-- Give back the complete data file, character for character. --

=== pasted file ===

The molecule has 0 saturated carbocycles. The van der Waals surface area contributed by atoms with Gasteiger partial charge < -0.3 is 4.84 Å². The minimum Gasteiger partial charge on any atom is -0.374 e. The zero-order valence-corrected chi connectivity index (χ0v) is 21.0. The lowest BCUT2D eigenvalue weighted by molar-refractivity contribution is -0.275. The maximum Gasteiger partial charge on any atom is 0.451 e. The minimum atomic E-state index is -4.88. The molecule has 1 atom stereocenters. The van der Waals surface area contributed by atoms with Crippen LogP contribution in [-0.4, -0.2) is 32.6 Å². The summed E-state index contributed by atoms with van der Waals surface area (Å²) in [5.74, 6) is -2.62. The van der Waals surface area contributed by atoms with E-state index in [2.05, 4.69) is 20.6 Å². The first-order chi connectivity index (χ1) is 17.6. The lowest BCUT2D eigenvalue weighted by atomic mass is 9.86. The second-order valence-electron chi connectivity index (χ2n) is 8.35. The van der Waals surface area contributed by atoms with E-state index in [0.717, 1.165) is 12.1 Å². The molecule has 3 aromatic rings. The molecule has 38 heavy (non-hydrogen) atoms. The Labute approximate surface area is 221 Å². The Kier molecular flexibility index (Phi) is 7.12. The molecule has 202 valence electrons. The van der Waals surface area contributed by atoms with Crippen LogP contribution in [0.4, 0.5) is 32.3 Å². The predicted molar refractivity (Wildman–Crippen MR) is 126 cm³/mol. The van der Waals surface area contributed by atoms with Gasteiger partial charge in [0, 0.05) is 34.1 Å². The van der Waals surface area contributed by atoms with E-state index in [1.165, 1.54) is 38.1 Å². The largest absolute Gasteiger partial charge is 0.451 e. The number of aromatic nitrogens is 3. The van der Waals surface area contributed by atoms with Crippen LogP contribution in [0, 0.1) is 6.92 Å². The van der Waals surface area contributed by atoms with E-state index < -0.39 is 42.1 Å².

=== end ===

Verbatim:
The molecule has 0 saturated carbocycles. The van der Waals surface area contributed by atoms with Gasteiger partial charge < -0.3 is 4.84 Å². The minimum Gasteiger partial charge on any atom is -0.374 e. The zero-order valence-corrected chi connectivity index (χ0v) is 21.0. The lowest BCUT2D eigenvalue weighted by molar-refractivity contribution is -0.275. The maximum Gasteiger partial charge on any atom is 0.451 e. The minimum atomic E-state index is -4.88. The molecule has 1 atom stereocenters. The van der Waals surface area contributed by atoms with Crippen LogP contribution in [-0.4, -0.2) is 32.6 Å². The summed E-state index contributed by atoms with van der Waals surface area (Å²) in [5.74, 6) is -2.62. The van der Waals surface area contributed by atoms with E-state index in [2.05, 4.69) is 20.6 Å². The first-order chi connectivity index (χ1) is 17.6. The lowest BCUT2D eigenvalue weighted by atomic mass is 9.86. The second-order valence-electron chi connectivity index (χ2n) is 8.35. The van der Waals surface area contributed by atoms with E-state index in [0.717, 1.165) is 12.1 Å². The molecule has 3 aromatic rings. The molecule has 38 heavy (non-hydrogen) atoms. The Labute approximate surface area is 221 Å². The Kier molecular flexibility index (Phi) is 7.12. The molecule has 202 valence electrons. The van der Waals surface area contributed by atoms with Crippen LogP contribution in [0.4, 0.5) is 32.3 Å². The predicted molar refractivity (Wildman–Crippen MR) is 126 cm³/mol. The van der Waals surface area contributed by atoms with Gasteiger partial charge in [0, 0.05) is 34.1 Å². The van der Waals surface area contributed by atoms with E-state index in [1.165, 1.54) is 38.1 Å². The largest absolute Gasteiger partial charge is 0.451 e. The number of aromatic nitrogens is 3. The van der Waals surface area contributed by atoms with Crippen LogP contribution in [0, 0.1) is 6.92 Å². The van der Waals surface area contributed by atoms with E-state index < -0.39 is 42.1 Å².